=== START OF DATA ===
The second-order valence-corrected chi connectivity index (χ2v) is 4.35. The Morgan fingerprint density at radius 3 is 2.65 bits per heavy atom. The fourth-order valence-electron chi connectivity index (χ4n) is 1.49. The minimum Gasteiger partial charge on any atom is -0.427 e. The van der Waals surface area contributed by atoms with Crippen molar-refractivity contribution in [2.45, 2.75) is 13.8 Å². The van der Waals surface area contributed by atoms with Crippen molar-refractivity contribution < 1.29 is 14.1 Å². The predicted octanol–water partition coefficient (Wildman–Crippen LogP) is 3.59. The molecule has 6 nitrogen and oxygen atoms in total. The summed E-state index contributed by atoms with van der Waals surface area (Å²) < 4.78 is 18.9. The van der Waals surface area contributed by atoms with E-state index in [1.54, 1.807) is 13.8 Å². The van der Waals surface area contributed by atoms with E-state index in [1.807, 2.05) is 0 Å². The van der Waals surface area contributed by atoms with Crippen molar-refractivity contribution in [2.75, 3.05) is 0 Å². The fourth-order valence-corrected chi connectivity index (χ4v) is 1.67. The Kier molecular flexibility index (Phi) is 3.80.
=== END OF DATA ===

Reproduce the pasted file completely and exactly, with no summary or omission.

The second-order valence-corrected chi connectivity index (χ2v) is 4.35. The Morgan fingerprint density at radius 3 is 2.65 bits per heavy atom. The fourth-order valence-electron chi connectivity index (χ4n) is 1.49. The minimum Gasteiger partial charge on any atom is -0.427 e. The van der Waals surface area contributed by atoms with Crippen molar-refractivity contribution in [2.45, 2.75) is 13.8 Å². The van der Waals surface area contributed by atoms with Crippen molar-refractivity contribution < 1.29 is 14.1 Å². The predicted octanol–water partition coefficient (Wildman–Crippen LogP) is 3.59. The molecule has 6 nitrogen and oxygen atoms in total. The summed E-state index contributed by atoms with van der Waals surface area (Å²) < 4.78 is 18.9. The van der Waals surface area contributed by atoms with E-state index in [1.54, 1.807) is 13.8 Å². The van der Waals surface area contributed by atoms with E-state index in [1.807, 2.05) is 0 Å². The van der Waals surface area contributed by atoms with Crippen molar-refractivity contribution in [2.75, 3.05) is 0 Å². The fourth-order valence-corrected chi connectivity index (χ4v) is 1.67. The Kier molecular flexibility index (Phi) is 3.80.